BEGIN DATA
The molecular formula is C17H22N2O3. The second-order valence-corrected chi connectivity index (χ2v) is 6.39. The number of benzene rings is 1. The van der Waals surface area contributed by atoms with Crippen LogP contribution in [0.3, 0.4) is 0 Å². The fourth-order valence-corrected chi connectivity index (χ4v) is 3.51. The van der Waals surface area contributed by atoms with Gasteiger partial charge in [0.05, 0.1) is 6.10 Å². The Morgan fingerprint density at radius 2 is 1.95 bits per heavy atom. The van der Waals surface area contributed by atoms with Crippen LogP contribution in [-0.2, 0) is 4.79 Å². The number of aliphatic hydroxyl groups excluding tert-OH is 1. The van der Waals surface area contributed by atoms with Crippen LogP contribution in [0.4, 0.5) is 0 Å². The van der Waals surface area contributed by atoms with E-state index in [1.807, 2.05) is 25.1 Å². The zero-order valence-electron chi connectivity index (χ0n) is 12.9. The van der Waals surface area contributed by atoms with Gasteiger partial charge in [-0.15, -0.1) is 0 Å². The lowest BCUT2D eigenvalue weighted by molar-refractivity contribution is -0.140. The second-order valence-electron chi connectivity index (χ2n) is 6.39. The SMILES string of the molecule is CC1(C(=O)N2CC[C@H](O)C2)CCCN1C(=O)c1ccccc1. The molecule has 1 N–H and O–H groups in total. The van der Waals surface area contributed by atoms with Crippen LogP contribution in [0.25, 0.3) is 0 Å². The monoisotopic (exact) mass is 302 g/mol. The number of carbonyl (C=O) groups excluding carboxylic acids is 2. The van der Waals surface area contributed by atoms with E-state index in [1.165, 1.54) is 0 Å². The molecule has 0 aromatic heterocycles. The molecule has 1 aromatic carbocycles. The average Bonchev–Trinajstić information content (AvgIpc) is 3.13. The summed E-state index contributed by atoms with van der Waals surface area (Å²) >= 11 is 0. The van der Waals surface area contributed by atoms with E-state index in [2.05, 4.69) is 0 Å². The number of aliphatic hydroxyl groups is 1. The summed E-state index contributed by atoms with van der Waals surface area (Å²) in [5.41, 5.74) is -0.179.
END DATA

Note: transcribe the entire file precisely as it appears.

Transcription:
The molecular formula is C17H22N2O3. The second-order valence-corrected chi connectivity index (χ2v) is 6.39. The number of benzene rings is 1. The van der Waals surface area contributed by atoms with Crippen LogP contribution in [0.3, 0.4) is 0 Å². The fourth-order valence-corrected chi connectivity index (χ4v) is 3.51. The van der Waals surface area contributed by atoms with Gasteiger partial charge in [0.05, 0.1) is 6.10 Å². The Morgan fingerprint density at radius 2 is 1.95 bits per heavy atom. The van der Waals surface area contributed by atoms with Crippen LogP contribution in [-0.2, 0) is 4.79 Å². The number of aliphatic hydroxyl groups excluding tert-OH is 1. The van der Waals surface area contributed by atoms with Crippen LogP contribution in [0.4, 0.5) is 0 Å². The van der Waals surface area contributed by atoms with E-state index in [1.807, 2.05) is 25.1 Å². The zero-order valence-electron chi connectivity index (χ0n) is 12.9. The van der Waals surface area contributed by atoms with Gasteiger partial charge in [-0.15, -0.1) is 0 Å². The lowest BCUT2D eigenvalue weighted by molar-refractivity contribution is -0.140. The second-order valence-electron chi connectivity index (χ2n) is 6.39. The SMILES string of the molecule is CC1(C(=O)N2CC[C@H](O)C2)CCCN1C(=O)c1ccccc1. The molecule has 1 N–H and O–H groups in total. The van der Waals surface area contributed by atoms with Crippen LogP contribution in [0.25, 0.3) is 0 Å². The monoisotopic (exact) mass is 302 g/mol. The number of carbonyl (C=O) groups excluding carboxylic acids is 2. The van der Waals surface area contributed by atoms with E-state index in [1.165, 1.54) is 0 Å². The molecule has 0 aromatic heterocycles. The molecule has 1 aromatic carbocycles. The average Bonchev–Trinajstić information content (AvgIpc) is 3.13. The summed E-state index contributed by atoms with van der Waals surface area (Å²) >= 11 is 0. The van der Waals surface area contributed by atoms with E-state index in [2.05, 4.69) is 0 Å². The number of aliphatic hydroxyl groups is 1. The summed E-state index contributed by atoms with van der Waals surface area (Å²) in [5.41, 5.74) is -0.179.